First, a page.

Jonathan Mingo was the No. 1 receiver on Ole Miss’ offense this season, and that’s not surprising. He’s 6’2” 220 and can flash magnificent skill at times.
Mingo sometimes uses his incredible size to get position on defensive backs and make contested catches. On top of his actual production, the Mississippi native drew attention that freed up Malik Heath. Mingo is also, apparently, a good locker room guy.
Unfortunately, he showed some struggles to gain separation and that problem should only be magnified at the NFL level. Still, it’s not as if he’s slow - Mingo ran a 4.46 in the NFL combine but notably didn’t do the 3-cone drill. If I had to highlight an area in which he needs to improve, it’s getting in and out of breaks. He seems like a raw receiver, which isn’t necessarily a ringing endorsement of Ole Miss wide receiver coach Derrick Nix, who has had Mingo for four seasons. Obviously this is something Mingo will need to improve at the next level.
Mingo feasted on bad teams
Mingo finished a good career in Oxford, though many fans expected a breakout season that never really came. Don’t get me wrong: Mingo had big games. It’s just that those games mostly came against lesser opponents.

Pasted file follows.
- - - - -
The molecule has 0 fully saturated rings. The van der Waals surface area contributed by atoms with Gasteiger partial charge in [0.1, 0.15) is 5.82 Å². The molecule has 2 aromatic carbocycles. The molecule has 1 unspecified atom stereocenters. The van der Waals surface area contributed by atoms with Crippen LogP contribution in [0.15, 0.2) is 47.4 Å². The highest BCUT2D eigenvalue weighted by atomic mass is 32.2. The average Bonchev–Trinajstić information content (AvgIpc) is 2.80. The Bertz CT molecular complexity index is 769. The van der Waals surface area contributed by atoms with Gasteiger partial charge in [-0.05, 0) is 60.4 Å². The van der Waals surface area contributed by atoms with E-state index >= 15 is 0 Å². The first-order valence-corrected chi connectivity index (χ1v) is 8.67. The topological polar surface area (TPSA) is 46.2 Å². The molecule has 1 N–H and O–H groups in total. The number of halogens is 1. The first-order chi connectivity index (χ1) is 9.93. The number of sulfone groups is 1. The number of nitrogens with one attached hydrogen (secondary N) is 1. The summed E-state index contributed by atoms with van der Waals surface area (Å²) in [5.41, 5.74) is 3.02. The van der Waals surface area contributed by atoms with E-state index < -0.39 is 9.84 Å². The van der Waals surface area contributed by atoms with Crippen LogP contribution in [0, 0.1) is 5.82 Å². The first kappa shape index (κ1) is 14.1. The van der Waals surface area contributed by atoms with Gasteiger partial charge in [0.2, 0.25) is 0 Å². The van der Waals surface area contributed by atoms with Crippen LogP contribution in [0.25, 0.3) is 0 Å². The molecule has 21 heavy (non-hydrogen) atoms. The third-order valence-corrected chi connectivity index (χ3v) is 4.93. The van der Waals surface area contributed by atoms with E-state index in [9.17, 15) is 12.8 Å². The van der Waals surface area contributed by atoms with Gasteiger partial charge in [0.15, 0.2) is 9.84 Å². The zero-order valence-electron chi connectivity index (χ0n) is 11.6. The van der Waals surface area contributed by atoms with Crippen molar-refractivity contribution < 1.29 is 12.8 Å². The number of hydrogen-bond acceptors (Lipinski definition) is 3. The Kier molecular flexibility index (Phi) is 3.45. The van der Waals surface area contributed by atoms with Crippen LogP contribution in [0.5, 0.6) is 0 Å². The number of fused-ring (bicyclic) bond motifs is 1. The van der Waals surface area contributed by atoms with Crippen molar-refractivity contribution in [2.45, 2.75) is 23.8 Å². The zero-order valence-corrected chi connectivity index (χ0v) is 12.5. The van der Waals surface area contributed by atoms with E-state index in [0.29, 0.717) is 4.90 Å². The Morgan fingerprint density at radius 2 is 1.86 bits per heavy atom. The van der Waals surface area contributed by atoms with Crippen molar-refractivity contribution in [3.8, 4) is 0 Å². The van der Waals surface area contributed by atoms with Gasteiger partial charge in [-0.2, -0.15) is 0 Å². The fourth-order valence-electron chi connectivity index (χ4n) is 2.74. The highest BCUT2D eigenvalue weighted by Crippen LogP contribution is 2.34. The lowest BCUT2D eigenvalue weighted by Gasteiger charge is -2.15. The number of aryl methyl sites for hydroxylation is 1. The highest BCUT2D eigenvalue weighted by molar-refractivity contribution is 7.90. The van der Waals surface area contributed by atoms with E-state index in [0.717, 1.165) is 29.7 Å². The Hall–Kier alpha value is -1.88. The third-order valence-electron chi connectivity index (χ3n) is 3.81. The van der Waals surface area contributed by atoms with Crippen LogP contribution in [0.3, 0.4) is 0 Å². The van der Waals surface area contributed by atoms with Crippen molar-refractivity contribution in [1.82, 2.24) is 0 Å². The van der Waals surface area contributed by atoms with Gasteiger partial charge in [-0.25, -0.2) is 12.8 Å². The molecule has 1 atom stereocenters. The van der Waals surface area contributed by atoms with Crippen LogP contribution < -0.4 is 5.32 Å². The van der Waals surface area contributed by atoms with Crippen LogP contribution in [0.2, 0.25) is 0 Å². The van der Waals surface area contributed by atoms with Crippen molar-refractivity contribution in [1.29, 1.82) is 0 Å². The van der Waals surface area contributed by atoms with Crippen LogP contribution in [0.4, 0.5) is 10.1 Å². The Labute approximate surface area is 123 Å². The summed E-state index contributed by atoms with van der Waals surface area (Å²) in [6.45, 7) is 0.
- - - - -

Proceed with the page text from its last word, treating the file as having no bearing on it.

Last season, for instance, Mingo abused Vanderbilt (9 catches for 247 yards and 2 touchdowns) and Central Arkansas (3 for 103). Aside from those two games, he had just two more where he surpassed the 68 yard mark. As a junior, his season was injury-plagued with the only significant performance a 6 for 136 day against Tulane. As a sophomore, Mingo had 8 catches for 128 yards against Kentucky, 6 for 90 against Vanderbilt, and nothing more than 38 yards the rest of the year.
Jonathan Mingo vs. Vandy:— SEC Network (@SECNetwork) October 9, 2022
247 Rec Yds
2 Rec TD
The most receiving yards in a game in Ole Miss history ❗️ pic.twitter.com/zqL8nPmf80
Don’t get me wrong. This team was much better with Mingo on it. The idea that he is some uber-talent who is a sleeper to be picked in the first round is pretty astonishing though. While players obviously project to the NFL differently than they produce in college, it would be pretty surprising if Mingo quickly produced at the rate demanded of a first round pick.